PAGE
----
The grandmother who bought Seattle’s first legal pot is donating some of that herb, along with clothes she wore that day, and more, to MOHAI.
That’s the Museum of History and Industry, the 103-year old Seattle institution with 4 million artifacts.
MOHAI wants the mementos from Greene, 65, because they showcase “one more way Washington, for better or worse, is setting an example and setting itself apart,” said Jackie Durbin, the museum’s marketing and communications chief.
The museum is also collecting artifacts relating to Initiative 502, the measure voters approved in 2012, legalizing weed.
Greene bought 8 grams of pot from Sodo’s Cannabis City on July 8, the first day legal weed stores opened in Washington. She joked afterward that she might leave some of it to MOHAI in her will. No need.
Greene’s cap and shirt, a small sample packet of herb, a paper bag signed by the store’s owner James Lathrop, police tape Greene was playfully wrapped in, and a front page of The Seattle Times are all planned for an exhibit, Durbin said. Lathrop may be donating items from his shop as well, she said.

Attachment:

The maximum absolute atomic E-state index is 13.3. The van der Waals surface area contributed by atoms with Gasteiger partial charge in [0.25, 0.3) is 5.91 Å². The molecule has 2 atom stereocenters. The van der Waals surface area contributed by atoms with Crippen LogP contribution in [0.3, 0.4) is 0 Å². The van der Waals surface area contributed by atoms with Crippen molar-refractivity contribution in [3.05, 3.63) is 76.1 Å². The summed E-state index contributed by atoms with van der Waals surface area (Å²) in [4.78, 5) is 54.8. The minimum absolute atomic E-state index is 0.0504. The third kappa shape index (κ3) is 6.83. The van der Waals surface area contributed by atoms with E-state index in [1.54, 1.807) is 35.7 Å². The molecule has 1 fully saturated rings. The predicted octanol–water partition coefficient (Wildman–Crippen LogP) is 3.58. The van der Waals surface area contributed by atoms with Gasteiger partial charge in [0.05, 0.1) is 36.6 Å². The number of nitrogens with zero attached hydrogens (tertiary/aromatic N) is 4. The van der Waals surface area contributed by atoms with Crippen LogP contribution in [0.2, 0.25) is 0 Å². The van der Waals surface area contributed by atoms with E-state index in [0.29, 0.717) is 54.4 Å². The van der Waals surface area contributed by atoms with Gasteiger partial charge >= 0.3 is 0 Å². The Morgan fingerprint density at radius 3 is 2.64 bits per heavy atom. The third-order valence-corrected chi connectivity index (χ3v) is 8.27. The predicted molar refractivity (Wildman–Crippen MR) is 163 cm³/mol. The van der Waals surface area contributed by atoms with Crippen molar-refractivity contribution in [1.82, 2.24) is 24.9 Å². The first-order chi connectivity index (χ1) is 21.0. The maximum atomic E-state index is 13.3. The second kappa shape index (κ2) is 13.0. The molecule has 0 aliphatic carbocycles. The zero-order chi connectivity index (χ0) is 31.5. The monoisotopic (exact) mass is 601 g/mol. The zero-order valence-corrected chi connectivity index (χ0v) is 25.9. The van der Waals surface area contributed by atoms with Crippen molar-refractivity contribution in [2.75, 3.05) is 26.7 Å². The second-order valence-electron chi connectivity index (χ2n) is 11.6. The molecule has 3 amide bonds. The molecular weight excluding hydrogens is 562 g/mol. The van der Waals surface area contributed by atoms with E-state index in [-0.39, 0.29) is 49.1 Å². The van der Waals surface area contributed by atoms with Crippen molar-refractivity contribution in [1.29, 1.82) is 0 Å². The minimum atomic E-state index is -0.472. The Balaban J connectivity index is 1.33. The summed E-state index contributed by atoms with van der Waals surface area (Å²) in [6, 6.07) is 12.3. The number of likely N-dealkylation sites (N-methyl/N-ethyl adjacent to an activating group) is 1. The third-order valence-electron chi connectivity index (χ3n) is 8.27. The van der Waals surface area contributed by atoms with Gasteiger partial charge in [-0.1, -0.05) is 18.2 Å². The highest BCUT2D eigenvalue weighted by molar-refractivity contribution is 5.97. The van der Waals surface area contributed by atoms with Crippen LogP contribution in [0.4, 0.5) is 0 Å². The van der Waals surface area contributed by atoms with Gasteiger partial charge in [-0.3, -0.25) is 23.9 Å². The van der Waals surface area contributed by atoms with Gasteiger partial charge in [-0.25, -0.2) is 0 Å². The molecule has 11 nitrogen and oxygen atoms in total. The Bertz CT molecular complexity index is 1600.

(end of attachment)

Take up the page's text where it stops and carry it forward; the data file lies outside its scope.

MOHAI is bringing a national exhibit on Prohibition — the one banning alcohol from 1920 to 1933 in the U.S. — to Seattle next spring and would like to incorporate I-502 artifacts into the overall story, Durbin said. “The story of today’s legalized marijuana retailers are part of a great American debate about regulating morality that goes back hundreds of years.”